Webinars can generate leads and drive customers through the pipeline – only if your audience clicks through and registers. Here are 5 hot tips for writing webinar headlines that get clicked.
B2B marketers are using webinars more than ever to solve problems in the sales cycle. People like you and me attend our share of them but marketing topics are a small slice of the webinar pie. Software companies use them for demand gen. Financial services firms are using them for customer onboarding. Manufacturers use them post-sale.
So you’ve been asked to come up with a title for a webinar and write an e-mail blast. You don’t have all day to brainstorm and contemplate it, but neither do you want it to veer off message or fail altogether.
You need a great title. Your landing page title makes a big difference in registrations. So does the subject line of your e-mail campaign to drive traffic to that landing page.
Let’s talk about writing those titles that are so essential to e-mail open rates and click-through rates.
But what about social media? E-mail is the most popular outbound channel for promoting webinars, says a new research report from GoToWebinar. “The Big Book of Webinar Stats” says 45% of marketers use email for webinar promotion, more than any social platform including blogs. Chances are, most of your registrations will be attributable to that last Tuesday morning e-mail promoting your Thursday morning webinar. I love the plain metrics of e-mail and I encourage you to experiment with it to find what works with your target audience.
Certain formulas work best in webinar titles, based on registration and attendance rates analyzed in the GoToWebinar research report. (Statistics for the report came from 350,890 webinars hosted by 16,000 customers over the past year.)
Want some help promoting your webinar? Let’s drive qualified registrations sky-high together. It’ll be fun! Call or send a note to get started.
Here are the most irresistible formulas, according to the GoToWebinar research, presented as example titles for a fictitious webinar topic:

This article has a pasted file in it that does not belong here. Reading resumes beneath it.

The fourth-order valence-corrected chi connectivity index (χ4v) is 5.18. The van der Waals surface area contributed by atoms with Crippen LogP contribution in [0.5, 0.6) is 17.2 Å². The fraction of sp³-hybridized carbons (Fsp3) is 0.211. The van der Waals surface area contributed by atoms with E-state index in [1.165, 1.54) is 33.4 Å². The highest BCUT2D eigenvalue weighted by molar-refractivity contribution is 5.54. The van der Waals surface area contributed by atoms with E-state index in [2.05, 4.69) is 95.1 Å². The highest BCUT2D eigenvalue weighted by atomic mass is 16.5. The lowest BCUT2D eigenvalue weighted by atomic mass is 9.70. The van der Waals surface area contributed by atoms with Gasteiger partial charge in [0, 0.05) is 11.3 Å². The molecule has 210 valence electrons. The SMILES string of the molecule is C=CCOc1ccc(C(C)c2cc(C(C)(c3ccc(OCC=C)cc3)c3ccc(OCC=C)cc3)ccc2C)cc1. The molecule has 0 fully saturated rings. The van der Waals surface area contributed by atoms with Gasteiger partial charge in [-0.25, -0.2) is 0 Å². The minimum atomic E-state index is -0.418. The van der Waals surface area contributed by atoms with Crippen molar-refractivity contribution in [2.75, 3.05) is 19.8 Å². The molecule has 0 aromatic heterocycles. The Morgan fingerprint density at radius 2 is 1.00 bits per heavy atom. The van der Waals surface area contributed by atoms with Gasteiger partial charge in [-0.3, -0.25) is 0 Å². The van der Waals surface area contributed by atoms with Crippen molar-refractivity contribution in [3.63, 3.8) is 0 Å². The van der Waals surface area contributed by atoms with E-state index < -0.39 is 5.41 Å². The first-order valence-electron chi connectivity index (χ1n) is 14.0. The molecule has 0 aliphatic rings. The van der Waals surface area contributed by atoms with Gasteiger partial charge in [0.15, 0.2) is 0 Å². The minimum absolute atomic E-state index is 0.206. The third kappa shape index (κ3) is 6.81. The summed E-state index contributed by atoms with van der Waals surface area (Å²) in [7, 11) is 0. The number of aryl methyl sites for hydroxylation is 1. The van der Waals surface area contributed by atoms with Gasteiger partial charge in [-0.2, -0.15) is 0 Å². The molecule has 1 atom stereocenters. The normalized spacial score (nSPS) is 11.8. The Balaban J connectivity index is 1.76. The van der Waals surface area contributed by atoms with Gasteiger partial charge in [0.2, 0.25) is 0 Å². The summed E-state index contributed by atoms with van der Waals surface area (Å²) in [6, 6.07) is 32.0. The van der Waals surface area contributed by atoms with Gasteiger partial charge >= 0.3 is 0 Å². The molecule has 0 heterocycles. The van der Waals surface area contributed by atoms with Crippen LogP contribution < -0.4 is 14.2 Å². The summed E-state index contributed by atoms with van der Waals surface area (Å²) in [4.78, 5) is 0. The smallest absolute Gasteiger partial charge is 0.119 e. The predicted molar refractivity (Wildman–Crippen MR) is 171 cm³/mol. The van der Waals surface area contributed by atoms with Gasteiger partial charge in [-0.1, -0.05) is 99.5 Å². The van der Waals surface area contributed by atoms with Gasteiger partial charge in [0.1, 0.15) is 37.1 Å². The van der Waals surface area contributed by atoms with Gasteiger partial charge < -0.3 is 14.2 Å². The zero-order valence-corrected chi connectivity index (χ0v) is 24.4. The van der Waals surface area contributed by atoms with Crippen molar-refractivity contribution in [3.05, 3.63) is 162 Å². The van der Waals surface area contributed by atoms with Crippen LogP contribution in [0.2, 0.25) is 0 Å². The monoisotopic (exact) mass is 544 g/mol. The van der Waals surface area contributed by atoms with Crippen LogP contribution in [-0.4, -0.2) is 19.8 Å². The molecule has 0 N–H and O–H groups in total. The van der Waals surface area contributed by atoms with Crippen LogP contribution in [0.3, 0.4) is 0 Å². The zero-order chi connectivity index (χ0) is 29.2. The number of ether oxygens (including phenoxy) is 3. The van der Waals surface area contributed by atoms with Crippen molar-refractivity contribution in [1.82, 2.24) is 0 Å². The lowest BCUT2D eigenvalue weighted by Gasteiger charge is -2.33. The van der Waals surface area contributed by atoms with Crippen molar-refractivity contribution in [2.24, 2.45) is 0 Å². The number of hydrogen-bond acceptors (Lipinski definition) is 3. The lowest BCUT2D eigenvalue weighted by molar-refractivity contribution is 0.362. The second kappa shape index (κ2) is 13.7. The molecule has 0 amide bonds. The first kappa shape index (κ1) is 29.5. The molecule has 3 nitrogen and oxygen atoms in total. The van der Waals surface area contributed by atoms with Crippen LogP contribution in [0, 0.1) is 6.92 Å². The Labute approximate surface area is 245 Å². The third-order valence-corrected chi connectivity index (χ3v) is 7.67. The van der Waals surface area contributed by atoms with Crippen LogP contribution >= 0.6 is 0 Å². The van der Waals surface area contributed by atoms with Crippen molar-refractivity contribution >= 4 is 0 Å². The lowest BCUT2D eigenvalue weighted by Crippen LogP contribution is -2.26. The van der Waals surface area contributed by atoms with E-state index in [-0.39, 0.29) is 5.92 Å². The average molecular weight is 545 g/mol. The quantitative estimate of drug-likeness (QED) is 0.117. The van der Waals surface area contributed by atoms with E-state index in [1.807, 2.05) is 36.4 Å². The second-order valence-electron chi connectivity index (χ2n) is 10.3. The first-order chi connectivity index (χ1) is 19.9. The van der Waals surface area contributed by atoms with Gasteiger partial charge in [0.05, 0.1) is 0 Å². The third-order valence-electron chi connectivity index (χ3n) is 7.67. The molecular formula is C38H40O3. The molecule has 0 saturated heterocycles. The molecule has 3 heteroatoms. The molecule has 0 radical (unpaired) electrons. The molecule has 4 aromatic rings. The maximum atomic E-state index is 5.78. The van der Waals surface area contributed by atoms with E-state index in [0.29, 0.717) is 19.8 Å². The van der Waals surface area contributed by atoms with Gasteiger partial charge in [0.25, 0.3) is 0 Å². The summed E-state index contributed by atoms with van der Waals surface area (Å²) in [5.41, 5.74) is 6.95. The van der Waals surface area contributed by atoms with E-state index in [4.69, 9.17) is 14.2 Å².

“5 Proven Irresistible Formulas for Writing Webinar Titles”
Listicles are overused, let’s face it. But they still work. If you’re pressed for time or not getting consensus on a better idea, go with this. Just don’t rely on the list crutch every time.
“How to Write Webinar Titles that Get Clicks”
How-to titles are great for search. And it is clear what your webinar will deliver. If you promise to show how to do something, make sure you deliver that instruction, otherwise your engagement and satisfaction ratings will suffer.
“Webinar Titles 101: Learn How to Make Yours Irresistible”
101-style titles attract a specific kind of audience: people who are new to a subject. A 101 title promises to teach enough to get your audience from 0 to 102.
“Master Title Writing Workshop for Webinars”
If you go with classes, workshops or tutorials, that should mean you’ve looked at the webinar content and made sure training is 100% what the webinar leaders intend to provide. Avoid bait-and-switch.
“New Report Reveals How to Write Irresistible Webinar Titles”
That would be a good title for a webinar based on this blog post, wouldn’t it? It would be a short webinar, and that might be just what the audience would expect from this kind of title.
Want a quick-draw reference to these 5 ideas? Write this on a sticky note and post it above your desk:
Or just memorize this phrase:
There are way more than 101 ways to craft a webinar title that will pull the right responses from your target audience. These are just a few efficient writing tricks to get the job done so you can get on with your day. I use more in-depth principles of headline writing that I learned in marketing and journalism, which are in my writing workshop for marketers, but that would need a much longer blog post.
If your webinar is repurposed from a longer pillar piece of content, like a white paper or ebook, there are factors of synergy to take into consideration when naming the webinar.
And, as with any piece of content, the best time to come up with a title or headline is before you start writing.